The diversity of bacterial metabolism and the perspective of engineering applications has spurred a steep increase in both the number of sequencing projects and the volume of high throughput experiments on bacteria. The need to interpret and integrate these datasets at the systems level has triggered the development of model-based computational methods [1
]. Among them, the constraint-based modeling approach (CBM) has proved to be particularly efficient at integrating large-scale omics
datasets related to metabolism, such as growth phenotypes, metabolite concentrations, or reaction fluxes [2
]. In addition to providing a structured summary of metabolism-related knowledge for a given species, a constraint-based model allows the prediction and analysis of a variety of properties resulting from topological, stoichiometric, and physiological constraints known to apply at steady-state to its global metabolic network. Applications range from studies on evolutionary or physiological properties to the design of metabolic engineering strategies for biotechnological or therapeutical purposes [3
]. Nearly twenty such models have been built so far [2
], typically through extensive curation work, and, for some of them, through iterative refinement processes where models were progressively improved by comparison with experimental datasets [4
Systematic evaluation of gene essentiality has proved to be a valuable resource for investigating gene functions; knockout mutant collections have been recently built in this aim for a number of bacteria [5
]. Rigorous analysis of their results remains a challenging task, however, as gene essentiality depends on the environmental condition and the link between genes and essential functions may be blurred by genetic or metabolic redundancy [9
]. Genome-scale metabolic models provide a valuable framework to help interpret essentiality screens, since they both recapitulate knowledge on metabolic networks and allow prediction of gene essentiality under well-defined conditions. They have also allowed meaningful cross-validation of reconstructed metabolic networks with sets of gene essentiality results, providing insights on potential erroneous or incomplete metabolic knowledge, and on possible improvements [4
]. In this article, we systematically exploit inconsistencies between model predictions and experimental results to improve a metabolic model reconstruction.
Our focus is on Acinetobacter baylyi
ADP1, a strictly aerobic γ-proteobacterium. Although phylogenetically close to the Acinetobacter baumanii
pathogenic strains, responsible for a growing number of nosocomial infections [13
], A. baylyi
ADP1 is an innocuous soil bacterium. Because of its metabolic versatility and high competency for natural genetic transformation, it is a model organism of choice for genetic and metabolic investigations [14
]. As a soil bacterium, A. baylyi
is able to degrade a wide range of molecules, including components of suberin, a protective polymer produced by plants in response to stress. Its harmlessness, nutritional versatility, and high capacity for adaptation have led bacteria of the Acinetobacter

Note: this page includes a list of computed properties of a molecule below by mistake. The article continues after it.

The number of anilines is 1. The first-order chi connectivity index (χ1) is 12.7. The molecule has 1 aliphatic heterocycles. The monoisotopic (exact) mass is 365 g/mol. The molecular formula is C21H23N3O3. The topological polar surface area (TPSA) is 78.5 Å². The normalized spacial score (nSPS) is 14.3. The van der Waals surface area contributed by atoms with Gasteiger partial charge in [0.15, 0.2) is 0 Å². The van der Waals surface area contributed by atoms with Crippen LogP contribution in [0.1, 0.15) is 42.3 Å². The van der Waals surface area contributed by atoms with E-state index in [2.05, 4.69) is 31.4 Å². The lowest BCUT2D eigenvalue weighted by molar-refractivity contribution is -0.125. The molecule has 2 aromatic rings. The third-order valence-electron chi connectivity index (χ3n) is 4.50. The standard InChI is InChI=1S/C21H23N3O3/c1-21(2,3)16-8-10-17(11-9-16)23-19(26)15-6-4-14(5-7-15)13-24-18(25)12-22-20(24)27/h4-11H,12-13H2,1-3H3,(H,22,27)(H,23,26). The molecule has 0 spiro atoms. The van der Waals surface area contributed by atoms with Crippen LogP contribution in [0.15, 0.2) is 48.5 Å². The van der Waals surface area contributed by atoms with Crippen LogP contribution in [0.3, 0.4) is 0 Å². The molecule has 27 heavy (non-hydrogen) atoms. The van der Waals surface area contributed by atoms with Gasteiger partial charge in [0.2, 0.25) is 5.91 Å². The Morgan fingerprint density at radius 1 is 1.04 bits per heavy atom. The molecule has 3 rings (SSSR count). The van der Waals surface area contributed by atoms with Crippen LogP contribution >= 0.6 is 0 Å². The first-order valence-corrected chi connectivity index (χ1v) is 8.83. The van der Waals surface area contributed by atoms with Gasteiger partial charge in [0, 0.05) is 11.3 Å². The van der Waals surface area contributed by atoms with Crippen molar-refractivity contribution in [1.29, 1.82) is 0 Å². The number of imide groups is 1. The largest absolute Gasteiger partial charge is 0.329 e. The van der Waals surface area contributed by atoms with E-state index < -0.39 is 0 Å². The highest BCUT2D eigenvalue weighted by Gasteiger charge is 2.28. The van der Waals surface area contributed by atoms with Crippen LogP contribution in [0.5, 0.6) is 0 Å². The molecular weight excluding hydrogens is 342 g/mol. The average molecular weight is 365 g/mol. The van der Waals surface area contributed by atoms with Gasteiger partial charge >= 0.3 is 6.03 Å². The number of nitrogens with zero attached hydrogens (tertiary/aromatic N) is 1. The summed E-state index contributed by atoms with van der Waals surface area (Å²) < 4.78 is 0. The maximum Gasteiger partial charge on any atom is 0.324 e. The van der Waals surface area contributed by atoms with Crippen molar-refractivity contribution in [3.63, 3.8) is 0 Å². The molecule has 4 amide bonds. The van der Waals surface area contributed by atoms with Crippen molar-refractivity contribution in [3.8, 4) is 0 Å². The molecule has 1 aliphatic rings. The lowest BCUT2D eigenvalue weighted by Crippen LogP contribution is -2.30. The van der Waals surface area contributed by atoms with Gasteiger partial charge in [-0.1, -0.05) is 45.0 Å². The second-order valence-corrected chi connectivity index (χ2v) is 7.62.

genus to be used for a variety of biotechnological applications–including the degradation of pollutants (e.g. biphenyl, phenol, benzoate, crude oil, nitriles) and the production of valuable biochemical products such as lipases, proteases, bioemulsifiers, cyanophycine and different kinds of biopolymers [17
]. Following its sequencing and expert annotation [19
], a genome-wide single-knockout mutant library was generated (ADP1 mutant collection [8
]), enabling the high-throughput assessment of mutant phenotypes in defined growth conditions.
We report below on the reconstruction and refinement of a genome-scale metabolic model for A. baylyi with the help of high-throughput experimental data. Following an initial reconstruction using metabolic information extracted from the genome annotation and the literature, the model was iteratively assessed and improved by comparing its predictions with (1) large-scale growth phenotyping results of the wild-type strain on 190 distinct environments, (2) genome-wide gene essentiality data from the mutant collection, and (3) conditional gene essentiality data derived from growth phenotyping of A. baylyi mutants on eight defined media. We examined each inconsistency between experimental results and model predictions, and corrected the model when sufficient justifying evidence could be collected. Combining the three refinement steps, 1262 out of 1412 predictions were initially consistent with experimental results. Among the inconsistent cases, 65 led to improvements, increasing the completeness and accuracy of the model. The final version of the model, called iAbaylyiv4, predicted accurately (1) 91% of the wild-type growth phenotypes, (2) 94% of the genome-wide gene essentialities, and (3) 94% of the phenotypic profiles of A. baylyi mutants on the tested media.
We developed a web interface which provides easy access to both model and experimental data. The interface allows browsing of the metabolic network, online computation of phenotype predictions, and comparison of predictions with experimental results [20